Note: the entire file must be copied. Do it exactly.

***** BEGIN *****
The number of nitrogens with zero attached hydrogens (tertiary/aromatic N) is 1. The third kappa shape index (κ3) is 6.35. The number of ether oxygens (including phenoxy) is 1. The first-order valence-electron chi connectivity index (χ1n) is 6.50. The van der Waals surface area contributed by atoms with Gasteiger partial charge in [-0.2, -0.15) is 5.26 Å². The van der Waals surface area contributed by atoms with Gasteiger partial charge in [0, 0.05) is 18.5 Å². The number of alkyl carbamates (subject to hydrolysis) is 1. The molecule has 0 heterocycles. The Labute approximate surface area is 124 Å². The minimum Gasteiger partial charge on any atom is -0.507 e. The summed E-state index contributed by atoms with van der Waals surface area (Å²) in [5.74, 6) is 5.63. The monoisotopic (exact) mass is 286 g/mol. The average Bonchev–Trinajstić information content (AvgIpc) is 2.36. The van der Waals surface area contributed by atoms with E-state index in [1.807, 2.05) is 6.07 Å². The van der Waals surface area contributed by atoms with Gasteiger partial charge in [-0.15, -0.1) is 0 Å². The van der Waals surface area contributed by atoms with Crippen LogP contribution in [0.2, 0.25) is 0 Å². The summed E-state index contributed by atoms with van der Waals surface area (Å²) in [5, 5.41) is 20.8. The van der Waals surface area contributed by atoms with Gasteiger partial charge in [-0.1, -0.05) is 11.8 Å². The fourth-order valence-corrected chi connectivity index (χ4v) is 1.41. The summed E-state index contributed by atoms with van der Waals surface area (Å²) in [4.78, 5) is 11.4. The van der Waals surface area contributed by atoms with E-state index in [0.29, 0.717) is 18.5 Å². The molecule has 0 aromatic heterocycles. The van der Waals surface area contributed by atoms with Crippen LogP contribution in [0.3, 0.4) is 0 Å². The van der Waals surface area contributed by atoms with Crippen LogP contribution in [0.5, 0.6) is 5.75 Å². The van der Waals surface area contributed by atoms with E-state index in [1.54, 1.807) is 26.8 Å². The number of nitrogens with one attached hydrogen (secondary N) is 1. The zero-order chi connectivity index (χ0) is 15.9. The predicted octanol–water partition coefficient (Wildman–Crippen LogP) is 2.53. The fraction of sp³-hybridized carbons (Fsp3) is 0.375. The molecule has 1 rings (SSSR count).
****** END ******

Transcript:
The number of nitrogens with zero attached hydrogens (tertiary/aromatic N) is 1. The third kappa shape index (κ3) is 6.35. The number of ether oxygens (including phenoxy) is 1. The first-order valence-electron chi connectivity index (χ1n) is 6.50. The van der Waals surface area contributed by atoms with Gasteiger partial charge in [-0.2, -0.15) is 5.26 Å². The van der Waals surface area contributed by atoms with Gasteiger partial charge in [0, 0.05) is 18.5 Å². The number of alkyl carbamates (subject to hydrolysis) is 1. The molecule has 0 heterocycles. The Labute approximate surface area is 124 Å². The minimum Gasteiger partial charge on any atom is -0.507 e. The summed E-state index contributed by atoms with van der Waals surface area (Å²) in [5.74, 6) is 5.63. The monoisotopic (exact) mass is 286 g/mol. The average Bonchev–Trinajstić information content (AvgIpc) is 2.36. The van der Waals surface area contributed by atoms with E-state index in [1.807, 2.05) is 6.07 Å². The van der Waals surface area contributed by atoms with Gasteiger partial charge in [-0.15, -0.1) is 0 Å². The van der Waals surface area contributed by atoms with Crippen LogP contribution in [0.2, 0.25) is 0 Å². The summed E-state index contributed by atoms with van der Waals surface area (Å²) in [5, 5.41) is 20.8. The van der Waals surface area contributed by atoms with Gasteiger partial charge in [-0.1, -0.05) is 11.8 Å². The fourth-order valence-corrected chi connectivity index (χ4v) is 1.41. The summed E-state index contributed by atoms with van der Waals surface area (Å²) in [4.78, 5) is 11.4. The van der Waals surface area contributed by atoms with E-state index in [0.29, 0.717) is 18.5 Å². The molecule has 0 aromatic heterocycles. The van der Waals surface area contributed by atoms with Crippen LogP contribution in [0.3, 0.4) is 0 Å². The van der Waals surface area contributed by atoms with Crippen LogP contribution in [0.5, 0.6) is 5.75 Å². The van der Waals surface area contributed by atoms with E-state index in [1.54, 1.807) is 26.8 Å². The number of nitrogens with one attached hydrogen (secondary N) is 1. The zero-order chi connectivity index (χ0) is 15.9. The predicted octanol–water partition coefficient (Wildman–Crippen LogP) is 2.53. The fraction of sp³-hybridized carbons (Fsp3) is 0.375. The molecule has 1 rings (SSSR count).